Response to Project Coordinator in Ukraine, Ambassador Henrik Villadsen
As delivered by Ambassador James S. Gilmore III
to the Permanent Council, Vienna
November 19, 2020
Thank you, Mr. Chairman, and thank you, Ambassador Villadsen, for your very successful presentation today.
We welcome you back to the Permanent Council. It has been a few eventful months since your last appearance before the PC and we appreciate your detailed briefing on the work of the Project Coordinator in Ukraine. It shows the productive things that OSCE can do through its field missions and we are very grateful for that.
Undoubtedly, this has been another challenging period for the Project Coordinator’s office as we all grapple with the effects of this coronavirus pandemic. Your ability to put in place mitigation measures at the early stages of the pandemic ensured that your Mission could fulfill its mandate during the transition to operating in a largely virtual space, just like we are right now. We commend your efforts in prioritizing the safety of your staff and for your leadership throughout this difficult year. You are a good model for the OSCE structure that shows what productive things OSCE can and should be doing.
Ukraine held nationwide local elections on October 25. Your Mission assisted the Central Election Commission in its preparations by offering training for election commissioners, and by providing Territorial Election Commissions with a specialized online resource to aggregate election results. These efforts strengthened Ukraine’s electoral infrastructure. We want to commend your efforts in coordinating a multi-component voter awareness campaign, which included training for journalists and outreach efforts to help voters understand the electoral process. As we all know, in so many of our forums here, in many of our discussions that we are having right now at OSCE, a fundamental point of our underlying Helsinki provisions is that free and fair elections are the hallmark of a strong democracy, which is the foundation of what we are trying to do at OSCE. Your work helped to ensure that Ukrainian citizens were able to freely exercise their right to elect local leaders in October’s elections. We congratulate you, we congratulate Ukraine for their advancement and their step forward in this process.
The Project Coordinator’s office continued its efforts to strengthen Ukraine’s chemical safety and security infrastructure, supporting Ukrainian authorities in developing comprehensive legislation on chemical safety for the Ministry of Environmental Protection and Natural Resources. You further worked with the State Emergency Service of Ukraine to train personnel engaged in responding to chemical, biological, and radiological emergencies. Such efforts help protect civilian communities from dangerous materials and ensure government authorities can respond effectively to mitigate the environmental risks these materials present.
The United States is particularly pleased to work with your office on a project underway to remove and remediate hazardous chemicals near Bila Tserkva. I want to point out that this is a major cleanup project that is going on in Ukraine. It is intended to help Ukraine succeed, it is intended to keep the citizens of Ukraine in Bila Tserkva safe. The United States Mission, the Mission that I head here at OSCE, has in fact contributed €3 million for the purpose of advancing that project and making sure that it actually cleans up this legacy of the old Soviet period, when these things were left in Ukraine. It is important to seize the opportunity to protect communities across Ukraine from the risks that this kind of material presents to the environment and it shows the American commitment to the health and safety of the people of Ukraine that goes far beyond any of the military considerations that we constantly talk about.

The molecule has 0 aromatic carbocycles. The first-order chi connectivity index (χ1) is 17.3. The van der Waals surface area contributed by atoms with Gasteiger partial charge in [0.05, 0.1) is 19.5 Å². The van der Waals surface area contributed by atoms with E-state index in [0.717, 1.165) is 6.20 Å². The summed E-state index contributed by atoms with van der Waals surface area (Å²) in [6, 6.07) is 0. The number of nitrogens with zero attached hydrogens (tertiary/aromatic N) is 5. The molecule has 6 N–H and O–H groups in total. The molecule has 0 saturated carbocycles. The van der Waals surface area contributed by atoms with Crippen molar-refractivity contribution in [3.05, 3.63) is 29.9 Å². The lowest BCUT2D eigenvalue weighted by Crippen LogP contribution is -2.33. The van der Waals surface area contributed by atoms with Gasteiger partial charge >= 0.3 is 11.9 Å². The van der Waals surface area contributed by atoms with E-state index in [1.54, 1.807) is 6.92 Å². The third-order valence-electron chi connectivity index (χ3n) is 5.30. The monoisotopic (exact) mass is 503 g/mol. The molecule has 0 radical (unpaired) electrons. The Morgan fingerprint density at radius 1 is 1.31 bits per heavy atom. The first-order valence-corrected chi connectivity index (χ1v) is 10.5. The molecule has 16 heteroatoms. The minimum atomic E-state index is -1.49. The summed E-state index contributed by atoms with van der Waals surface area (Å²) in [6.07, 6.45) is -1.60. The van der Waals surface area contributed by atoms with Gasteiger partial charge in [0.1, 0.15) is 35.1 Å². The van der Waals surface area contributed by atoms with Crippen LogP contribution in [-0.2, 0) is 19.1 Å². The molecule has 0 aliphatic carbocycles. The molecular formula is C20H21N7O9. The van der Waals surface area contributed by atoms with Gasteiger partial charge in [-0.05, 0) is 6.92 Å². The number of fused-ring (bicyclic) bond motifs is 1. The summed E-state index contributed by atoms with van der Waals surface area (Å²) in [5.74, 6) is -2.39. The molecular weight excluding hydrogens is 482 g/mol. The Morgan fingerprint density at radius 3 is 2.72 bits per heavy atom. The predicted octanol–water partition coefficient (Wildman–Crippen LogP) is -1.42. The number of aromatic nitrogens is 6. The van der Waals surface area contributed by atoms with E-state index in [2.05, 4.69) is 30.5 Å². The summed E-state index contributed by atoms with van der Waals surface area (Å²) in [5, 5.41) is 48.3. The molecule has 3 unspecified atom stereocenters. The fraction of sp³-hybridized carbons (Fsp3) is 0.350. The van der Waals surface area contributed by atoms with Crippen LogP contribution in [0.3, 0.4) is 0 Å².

As you have done since 2014, Ambassador Villadsen, you and your team performed your work against the backdrop of the Russia-led conflict in eastern Ukraine and of Russia’s military occupation and attempted annexation of Crimea. In the Permanent Council, we have spoken at great length about a demining plan for eastern Ukraine. We note that you have provided a technical assessment of a draft law amending the Law of Ukraine on Mine Action and organized a press tour on humanitarian demining to raise awareness of the risks presented by mines, as well as of systems of assistance available to victims of mines. These activities help strengthen Ukraine’s response to a problem that will plague eastern Ukraine for years, even decades to come, as these communities work to rid themselves of mines laid during this multi-year conflict.
Ambassador, you have a wide mandate and a broad impact. Your recent projects helped strengthen the capacity of the State Border Guard Service to collect data to counter trafficking of weapons, ammunition, and explosives. Your efforts to reduce domestic violence and support conflict-affected populations are particularly valuable as Ukraine addresses the range of deleterious effects of Russia’s hybrid campaign against Ukraine, as we have heard today. From democratization and judicial reforms to rule of law and human rights programming, the Project Coordinator in Ukraine’s work helps build critical capacity in Ukraine’s governing structures and improves the lives of its citizens and shows the dedication and the commitment of OSCE to the success of the future of Ukraine.
We reiterate that the mandate of the Project Coordinator in Ukraine applies to the entirety of Ukraine within its internationally recognized borders, including Russia-occupied Crimea and Russia-controlled territory in eastern Ukraine.
Thank you again, Ambassador Villadsen, for your leadership and for your service to the OSCE and to the people of Ukraine.
Thank you, Mr. Chair, for the opportunity to speak.